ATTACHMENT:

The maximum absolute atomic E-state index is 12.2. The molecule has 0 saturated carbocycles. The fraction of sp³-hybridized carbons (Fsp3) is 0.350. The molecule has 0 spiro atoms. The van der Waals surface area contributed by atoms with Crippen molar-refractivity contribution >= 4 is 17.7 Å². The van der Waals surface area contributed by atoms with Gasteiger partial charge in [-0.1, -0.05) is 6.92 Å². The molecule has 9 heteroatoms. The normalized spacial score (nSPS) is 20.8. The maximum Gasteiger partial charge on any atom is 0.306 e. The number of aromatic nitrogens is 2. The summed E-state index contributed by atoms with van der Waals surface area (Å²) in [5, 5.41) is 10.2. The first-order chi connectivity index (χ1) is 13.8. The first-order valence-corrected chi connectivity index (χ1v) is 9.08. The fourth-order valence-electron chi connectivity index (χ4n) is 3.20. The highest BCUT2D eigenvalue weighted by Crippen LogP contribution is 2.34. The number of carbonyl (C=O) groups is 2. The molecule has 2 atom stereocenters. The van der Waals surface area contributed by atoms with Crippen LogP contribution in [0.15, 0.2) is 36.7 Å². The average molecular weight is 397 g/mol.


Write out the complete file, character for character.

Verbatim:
The maximum absolute atomic E-state index is 12.2. The molecule has 0 saturated carbocycles. The fraction of sp³-hybridized carbons (Fsp3) is 0.350. The molecule has 0 spiro atoms. The van der Waals surface area contributed by atoms with Crippen molar-refractivity contribution >= 4 is 17.7 Å². The van der Waals surface area contributed by atoms with Gasteiger partial charge in [-0.1, -0.05) is 6.92 Å². The molecule has 9 heteroatoms. The normalized spacial score (nSPS) is 20.8. The maximum Gasteiger partial charge on any atom is 0.306 e. The number of aromatic nitrogens is 2. The summed E-state index contributed by atoms with van der Waals surface area (Å²) in [5, 5.41) is 10.2. The first-order chi connectivity index (χ1) is 13.8. The first-order valence-corrected chi connectivity index (χ1v) is 9.08. The fourth-order valence-electron chi connectivity index (χ4n) is 3.20. The highest BCUT2D eigenvalue weighted by Crippen LogP contribution is 2.34. The number of carbonyl (C=O) groups is 2. The molecule has 2 atom stereocenters. The van der Waals surface area contributed by atoms with Crippen LogP contribution in [0.15, 0.2) is 36.7 Å². The average molecular weight is 397 g/mol.